It’s A Parade!

“The parade was a brilliant spectacle, superior in all its details to anything of the kind ever seen here.”

Vancouver World, September 1900.

Plaque

From Vancouver’s earliest years, Hastings Street has been the venue for thousands of people to come downtown and watch the elaborate processions and spectacle of the parade. Vancouverites young and old have gathered for hours to catch a glimpse of the decorated floats, wagons, vehicles, marching bands, and performers of the Grey Cup Championship parades and the annual Labour Day and P.N.E. parades. Vancouver has welcomed kings, queens, emperors and presidents. Whether it was for the opening of a new baseball stadium, to see cowboys, circus elephants or the Governor General, Hastings Street has been at the centre of it all.

“The parade was a brilliant spectacle, superior in all its details to anything of the kind ever seen here.”

Vancouver World, September 1900.

Sponsored by Hastings West.

History

From Vancouver’s earliest years, parades have marked major events and Vancouverites young and old have come out in droves to catch a glimpse of the decorated floats, wagons, vehicles, marching bands, military and fire brigades, and the occasional exotic animal. Here’s a look at some of the most significant parades in Vancouver’s history.

Labour Day Parade
Labour Day parades flourished until the turn of the twentieth century. “They expressed the class identity of Vancouver’s working people, and were a direct outgrowth of the emergence of a city-wide labour council in 1889,” writes historian Robert McDonald.  “The parade of 1899, described as the largest in the province to that date, featured six floats on which craftsmen presented working demonstrations of their skill.”

Dominion Day Parades
In contrast, early Dominion Day parades featured leading citizens and emphasized ties to the Empire, writes McDonald. The Vancouver Sun reported on the 1925 parade, which drew an estimated 30,000 visitors to the city. The parade had 281 entries and 2,000 participants, including 18 bands:

“With a pep and a grace that registered a glad surprise on the hearts of her residents and international visitors, Vancouver rose to the occasion of Dominion Day yesterday and flung herself into the holiday festivities with whole-hearted enthusiasm… Vancouver residents realised that the old zip and zest for community merrymaking had returned to their city, after several years of only half-hearted interest in public festivities, and they turned to with eager good will to support her in all she undertook… On the float were men and women representing Jack Canuck, Miss Canada, Miss B.C., and all the provinces. In front was a symbol representing a fire, with the spreading flames of national spirit. Then there was a pole with the Canadian ensign at the top and below a figure holding a blank flag representing a flag in the making… Waving Canadian flags and seated in the big ship S.S. Canada, two score Canadian-born Japanese children in jack tar suits proclaimed their loyalty to the land of their birth… The parade, which they staged was, for a city the size of Vancouver, a marvel to the dozens of American and other visitors with whom I have spoken today. It was a wonderful show…Today has been like ‘the good old days’ of 25 years ago when Vancouver as one man would rise to the support of a community effort.”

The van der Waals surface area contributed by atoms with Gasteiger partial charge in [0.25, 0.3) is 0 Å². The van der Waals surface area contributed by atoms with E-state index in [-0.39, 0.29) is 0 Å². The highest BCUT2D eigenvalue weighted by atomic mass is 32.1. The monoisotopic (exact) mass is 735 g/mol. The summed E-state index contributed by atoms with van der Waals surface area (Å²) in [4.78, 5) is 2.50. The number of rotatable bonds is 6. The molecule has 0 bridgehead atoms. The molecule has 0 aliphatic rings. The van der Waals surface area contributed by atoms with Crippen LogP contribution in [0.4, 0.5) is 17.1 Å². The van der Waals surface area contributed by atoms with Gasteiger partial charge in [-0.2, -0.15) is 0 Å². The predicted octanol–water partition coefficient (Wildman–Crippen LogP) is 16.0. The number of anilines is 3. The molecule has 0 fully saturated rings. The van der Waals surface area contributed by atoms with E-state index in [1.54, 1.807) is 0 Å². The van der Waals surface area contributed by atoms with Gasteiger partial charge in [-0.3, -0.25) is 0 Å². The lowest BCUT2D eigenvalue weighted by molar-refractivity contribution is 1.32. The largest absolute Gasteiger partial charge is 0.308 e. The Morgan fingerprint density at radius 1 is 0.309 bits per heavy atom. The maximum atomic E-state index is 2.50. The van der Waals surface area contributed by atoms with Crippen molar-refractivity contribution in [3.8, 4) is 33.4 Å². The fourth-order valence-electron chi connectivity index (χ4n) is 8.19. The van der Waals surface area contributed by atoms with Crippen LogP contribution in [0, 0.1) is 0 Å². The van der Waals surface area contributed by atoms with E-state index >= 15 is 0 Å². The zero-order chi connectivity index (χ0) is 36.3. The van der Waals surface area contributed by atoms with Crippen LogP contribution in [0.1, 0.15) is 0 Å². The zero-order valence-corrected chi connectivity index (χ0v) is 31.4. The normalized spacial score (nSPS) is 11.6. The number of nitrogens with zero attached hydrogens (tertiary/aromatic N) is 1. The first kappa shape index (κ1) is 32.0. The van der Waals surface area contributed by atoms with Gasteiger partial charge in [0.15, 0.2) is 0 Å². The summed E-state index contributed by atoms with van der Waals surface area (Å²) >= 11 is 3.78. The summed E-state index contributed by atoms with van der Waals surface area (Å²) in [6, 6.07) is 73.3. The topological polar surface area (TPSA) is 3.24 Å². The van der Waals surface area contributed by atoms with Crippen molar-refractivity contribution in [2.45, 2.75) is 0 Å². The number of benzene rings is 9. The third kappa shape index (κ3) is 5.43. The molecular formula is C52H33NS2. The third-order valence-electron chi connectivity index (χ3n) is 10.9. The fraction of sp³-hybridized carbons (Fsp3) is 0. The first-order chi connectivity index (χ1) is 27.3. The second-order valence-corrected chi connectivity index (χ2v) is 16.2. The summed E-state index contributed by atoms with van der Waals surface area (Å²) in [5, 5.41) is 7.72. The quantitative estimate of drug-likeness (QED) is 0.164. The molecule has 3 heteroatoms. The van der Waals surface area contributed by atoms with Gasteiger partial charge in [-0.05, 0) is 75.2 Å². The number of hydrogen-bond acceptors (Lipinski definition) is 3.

PNE Parade
For six decades, the PNE parade, which ran from 1935-1995, was one of the biggest events in town. Mac Reyonds, a journalist for the Vancouver Sun described the PNE’s 1955 parade in which a record-breaking 250,000 people attended:

“Under a pale sun that strained through the clouds for attention, the record crowd lined the four and-a-half-mile parade route 12 deep, jammed curbs and climbed ladders and balanced on neon signs… There was a freshness to the parade as well as color and bigness and noise and floats and bands and marchers and clowns. There were flower peacocks, little boys in Indian turbans, mobile rock gardens, Calypso singers beating on oil drums, pastel colored toy trains, glockenspiels, Great Danes, silver helmets and saxophones.”

Pride Parade
The biggest parade in Vancouver today is the Gay Pride Parade – the largest of its kind in Western Canada. In 2016, the event attracted over 650,000 people, including Prime Minister Justin Trudeau. The first pride parade took place in 1978, when participants marched on the sidewalk from the Nelson Park festival site down Thurlow Street to Sunset Beach Park (see Davie Street Village).

Sources

  • Robert McDonald. Making Vancouver: Class, status, and social boundaries, 1863-1913. UBC Press, 1996.
  • Lisa Smedman. “Dominion Day parade of 1925 an affair to remember.” Vancouver Courier. May 8, 2009.
  • John Mackie. “This day in history: August 23, 1955.” Vancouver Sun. Aug 23, 2013.

Media & Photos

Address

802 W. Hastings
SW corner of Howe St and W Hastings St

Coordinates

49.285962492132676, -123.1152333300247

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